“If we drop the supplier, the government will be unhappy and that’s never good. If we keep the supplier, the NGOs will nail us”

Spinning in circles, No Deforestation goes nowhere.

For all the recent excitement generated by companies posting their suppliers online – thanks to Greenpeace threatening a hearty slap prompting another risk management response – there’s a real risk of a perverse rather than positive outcome. Since Wilmar published its mill list in January 2015, NGOs have used the information to slam it every time a supplier or a supplier to a Wilmar supplier could be traced to one of the named mills. Punishing Wilmar for being transparent always seemed odd to me. If NGOs take a similar “Now let’s smack them” approach with the newly published lists, we’ll get nowhere fast. The majority of palm oil produced in Indonesia is sold within the country or to Asian neighbours without NDPs. Multi-national buyers with NDP policies, even the EU, are seeing their influence wane. A risk-based, supplier-dropping frenzy could accelerate its demise.

Bottom line, as always, seems to be that people need to communicate and collaborate more. I understand why NGOs are quick to slap legs – so often they’ve seen companies say one thing and do the exact opposite. Yet we know there are companies out there striving to implement their NDPs because the policies are important to them as individuals and as part of the company value set.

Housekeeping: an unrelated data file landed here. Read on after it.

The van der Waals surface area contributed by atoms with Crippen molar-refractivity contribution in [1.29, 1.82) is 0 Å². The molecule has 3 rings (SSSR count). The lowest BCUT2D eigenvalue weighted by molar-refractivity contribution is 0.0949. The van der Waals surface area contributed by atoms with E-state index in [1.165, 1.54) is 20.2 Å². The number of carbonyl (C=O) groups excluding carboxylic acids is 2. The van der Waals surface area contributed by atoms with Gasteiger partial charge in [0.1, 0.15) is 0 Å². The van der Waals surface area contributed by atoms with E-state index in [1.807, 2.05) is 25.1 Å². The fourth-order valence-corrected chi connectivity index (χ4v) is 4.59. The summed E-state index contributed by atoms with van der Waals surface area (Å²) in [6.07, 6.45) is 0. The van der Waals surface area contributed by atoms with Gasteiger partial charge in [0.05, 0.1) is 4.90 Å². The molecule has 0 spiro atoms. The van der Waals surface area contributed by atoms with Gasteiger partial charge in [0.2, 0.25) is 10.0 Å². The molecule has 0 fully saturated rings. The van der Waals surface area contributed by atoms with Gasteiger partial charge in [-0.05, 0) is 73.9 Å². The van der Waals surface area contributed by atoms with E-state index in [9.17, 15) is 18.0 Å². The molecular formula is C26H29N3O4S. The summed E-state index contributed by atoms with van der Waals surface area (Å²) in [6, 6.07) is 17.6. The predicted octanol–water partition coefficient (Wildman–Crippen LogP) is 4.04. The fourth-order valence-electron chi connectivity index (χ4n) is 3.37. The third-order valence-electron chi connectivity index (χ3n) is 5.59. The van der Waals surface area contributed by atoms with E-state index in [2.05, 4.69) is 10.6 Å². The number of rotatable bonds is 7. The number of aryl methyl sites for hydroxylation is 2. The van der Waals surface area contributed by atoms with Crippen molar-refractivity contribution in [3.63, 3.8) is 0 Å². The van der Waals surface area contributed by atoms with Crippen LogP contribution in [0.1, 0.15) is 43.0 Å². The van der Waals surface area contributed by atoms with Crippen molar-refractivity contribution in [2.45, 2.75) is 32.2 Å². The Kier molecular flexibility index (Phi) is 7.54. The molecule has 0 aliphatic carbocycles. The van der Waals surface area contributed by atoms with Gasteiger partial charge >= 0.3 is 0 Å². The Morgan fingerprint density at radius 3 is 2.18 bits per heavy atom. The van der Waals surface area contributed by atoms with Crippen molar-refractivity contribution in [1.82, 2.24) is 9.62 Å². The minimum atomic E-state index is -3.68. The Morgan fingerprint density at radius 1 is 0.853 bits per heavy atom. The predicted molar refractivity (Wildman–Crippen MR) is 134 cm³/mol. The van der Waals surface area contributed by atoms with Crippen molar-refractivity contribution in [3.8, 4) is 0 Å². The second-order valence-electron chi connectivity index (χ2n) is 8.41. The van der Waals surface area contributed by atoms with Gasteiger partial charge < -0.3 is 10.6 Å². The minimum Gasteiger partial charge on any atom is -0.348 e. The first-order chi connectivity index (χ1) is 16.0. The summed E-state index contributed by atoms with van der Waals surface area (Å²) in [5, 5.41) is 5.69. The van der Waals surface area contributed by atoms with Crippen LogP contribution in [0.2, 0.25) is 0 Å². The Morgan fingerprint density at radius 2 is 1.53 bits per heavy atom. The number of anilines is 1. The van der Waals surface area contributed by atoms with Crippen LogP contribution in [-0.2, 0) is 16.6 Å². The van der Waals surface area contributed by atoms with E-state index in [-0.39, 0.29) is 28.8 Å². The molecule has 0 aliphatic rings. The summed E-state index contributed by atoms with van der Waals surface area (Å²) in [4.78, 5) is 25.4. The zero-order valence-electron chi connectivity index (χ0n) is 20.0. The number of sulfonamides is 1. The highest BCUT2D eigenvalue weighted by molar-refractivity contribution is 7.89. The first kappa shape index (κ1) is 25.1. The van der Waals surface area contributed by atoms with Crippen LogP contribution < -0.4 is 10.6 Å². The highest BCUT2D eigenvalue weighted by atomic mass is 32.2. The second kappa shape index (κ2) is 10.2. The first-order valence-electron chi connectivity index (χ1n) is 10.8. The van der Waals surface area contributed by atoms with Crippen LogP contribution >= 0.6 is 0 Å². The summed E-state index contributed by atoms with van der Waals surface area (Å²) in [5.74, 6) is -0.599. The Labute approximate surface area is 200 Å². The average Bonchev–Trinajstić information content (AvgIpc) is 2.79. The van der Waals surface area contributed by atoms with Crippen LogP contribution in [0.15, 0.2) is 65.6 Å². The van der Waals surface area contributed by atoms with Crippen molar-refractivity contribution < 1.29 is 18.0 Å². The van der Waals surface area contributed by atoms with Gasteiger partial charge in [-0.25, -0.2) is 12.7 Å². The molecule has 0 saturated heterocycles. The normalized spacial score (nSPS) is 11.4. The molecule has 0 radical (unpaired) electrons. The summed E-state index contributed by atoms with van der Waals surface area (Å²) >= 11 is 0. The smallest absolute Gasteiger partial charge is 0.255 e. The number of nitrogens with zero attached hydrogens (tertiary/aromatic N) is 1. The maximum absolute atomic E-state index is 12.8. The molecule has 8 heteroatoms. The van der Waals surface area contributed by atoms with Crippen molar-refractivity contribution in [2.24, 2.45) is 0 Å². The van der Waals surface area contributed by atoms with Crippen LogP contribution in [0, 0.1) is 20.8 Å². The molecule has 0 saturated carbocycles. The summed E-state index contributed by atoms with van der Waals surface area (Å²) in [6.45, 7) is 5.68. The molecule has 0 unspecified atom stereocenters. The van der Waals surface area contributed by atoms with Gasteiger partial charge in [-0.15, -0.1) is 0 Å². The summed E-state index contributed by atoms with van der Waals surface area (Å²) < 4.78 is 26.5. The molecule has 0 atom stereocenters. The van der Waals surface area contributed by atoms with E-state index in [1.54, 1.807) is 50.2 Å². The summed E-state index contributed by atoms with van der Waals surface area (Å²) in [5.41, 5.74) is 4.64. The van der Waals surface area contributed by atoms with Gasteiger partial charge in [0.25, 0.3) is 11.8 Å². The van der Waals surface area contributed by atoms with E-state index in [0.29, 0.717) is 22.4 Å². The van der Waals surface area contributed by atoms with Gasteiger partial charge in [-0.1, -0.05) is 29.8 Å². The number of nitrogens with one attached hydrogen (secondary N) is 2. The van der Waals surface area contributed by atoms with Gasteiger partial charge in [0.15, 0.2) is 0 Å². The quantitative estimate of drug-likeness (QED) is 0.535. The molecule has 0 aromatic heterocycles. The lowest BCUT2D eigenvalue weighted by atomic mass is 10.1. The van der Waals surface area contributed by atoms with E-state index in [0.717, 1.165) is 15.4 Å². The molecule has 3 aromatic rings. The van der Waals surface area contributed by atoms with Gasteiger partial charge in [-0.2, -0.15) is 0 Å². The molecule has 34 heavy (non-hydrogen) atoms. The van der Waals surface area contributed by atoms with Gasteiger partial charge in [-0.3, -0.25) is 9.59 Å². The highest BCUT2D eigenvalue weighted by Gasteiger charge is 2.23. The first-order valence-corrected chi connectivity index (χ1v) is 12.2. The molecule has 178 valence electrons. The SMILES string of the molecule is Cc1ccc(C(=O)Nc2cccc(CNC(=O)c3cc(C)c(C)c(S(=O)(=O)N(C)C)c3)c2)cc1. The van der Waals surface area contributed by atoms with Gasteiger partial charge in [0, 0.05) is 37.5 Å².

It’s absolutely clear that without NGOs, there would never have been NDPs, No Exploitation or No Peatland policies. But we really do need to go further. Recognising when a company is engaged from personal and company values is an important differentiator amongst the hundreds with NDPs who only have one as a piece of paper to wave when anyone asks. It’s Risk Management 101.

Engaging with suppliers around personal values can work. It inspires suppliers to act from their own values which surprisingly to some aren’t always fostered around hating forests. It inspires unprecedented action, even turning off machines. If NGOs and leading companies acting from personal and company values can find a way to build greater trust much more could be achieved where it counts; on the ground, where forests stand or fall based on values based decisions every day. Better, companies and NGOs presenting a united, inspiring, personal values based front to governments might winkle out some transformation there too.

We can’t be certain about that but we can conclude already that staying where we are with our predominantly risk management, compliance approach will have us forestless and cooked sooner rather than later.

P.S. Roisin is preparing a blog for wider publication with more detail about her specific findings.  I'll share the URL for that when it's published.